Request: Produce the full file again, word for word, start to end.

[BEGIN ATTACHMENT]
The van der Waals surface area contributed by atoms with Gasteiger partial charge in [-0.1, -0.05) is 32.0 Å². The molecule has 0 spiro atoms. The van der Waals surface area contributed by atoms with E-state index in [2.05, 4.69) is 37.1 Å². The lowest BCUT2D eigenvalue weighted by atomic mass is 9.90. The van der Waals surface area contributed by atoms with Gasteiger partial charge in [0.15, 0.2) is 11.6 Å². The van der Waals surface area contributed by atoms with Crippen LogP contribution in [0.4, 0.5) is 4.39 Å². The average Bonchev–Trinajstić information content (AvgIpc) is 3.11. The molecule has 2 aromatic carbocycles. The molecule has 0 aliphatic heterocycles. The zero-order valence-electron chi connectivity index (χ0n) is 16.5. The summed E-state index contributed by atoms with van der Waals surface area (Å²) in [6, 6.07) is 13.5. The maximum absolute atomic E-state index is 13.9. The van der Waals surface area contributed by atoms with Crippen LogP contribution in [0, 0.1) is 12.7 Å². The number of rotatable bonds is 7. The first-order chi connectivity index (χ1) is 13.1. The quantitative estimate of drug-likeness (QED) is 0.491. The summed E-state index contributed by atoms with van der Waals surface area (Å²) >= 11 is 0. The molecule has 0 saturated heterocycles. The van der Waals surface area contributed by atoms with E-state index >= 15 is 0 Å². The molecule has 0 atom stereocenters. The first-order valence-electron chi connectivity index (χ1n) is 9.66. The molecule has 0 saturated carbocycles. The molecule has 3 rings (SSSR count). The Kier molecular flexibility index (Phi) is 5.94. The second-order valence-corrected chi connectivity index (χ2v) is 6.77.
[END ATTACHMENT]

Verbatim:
The van der Waals surface area contributed by atoms with Gasteiger partial charge in [-0.1, -0.05) is 32.0 Å². The molecule has 0 spiro atoms. The van der Waals surface area contributed by atoms with E-state index in [2.05, 4.69) is 37.1 Å². The lowest BCUT2D eigenvalue weighted by atomic mass is 9.90. The van der Waals surface area contributed by atoms with Gasteiger partial charge in [0.15, 0.2) is 11.6 Å². The van der Waals surface area contributed by atoms with Crippen LogP contribution in [0.4, 0.5) is 4.39 Å². The average Bonchev–Trinajstić information content (AvgIpc) is 3.11. The molecule has 2 aromatic carbocycles. The molecule has 0 aliphatic heterocycles. The zero-order valence-electron chi connectivity index (χ0n) is 16.5. The summed E-state index contributed by atoms with van der Waals surface area (Å²) in [6, 6.07) is 13.5. The maximum absolute atomic E-state index is 13.9. The van der Waals surface area contributed by atoms with Crippen LogP contribution in [0, 0.1) is 12.7 Å². The number of rotatable bonds is 7. The first-order chi connectivity index (χ1) is 13.1. The quantitative estimate of drug-likeness (QED) is 0.491. The summed E-state index contributed by atoms with van der Waals surface area (Å²) >= 11 is 0. The molecule has 0 saturated heterocycles. The van der Waals surface area contributed by atoms with E-state index >= 15 is 0 Å². The molecule has 0 atom stereocenters. The first-order valence-electron chi connectivity index (χ1n) is 9.66. The molecule has 0 saturated carbocycles. The molecule has 3 rings (SSSR count). The Kier molecular flexibility index (Phi) is 5.94. The second-order valence-corrected chi connectivity index (χ2v) is 6.77.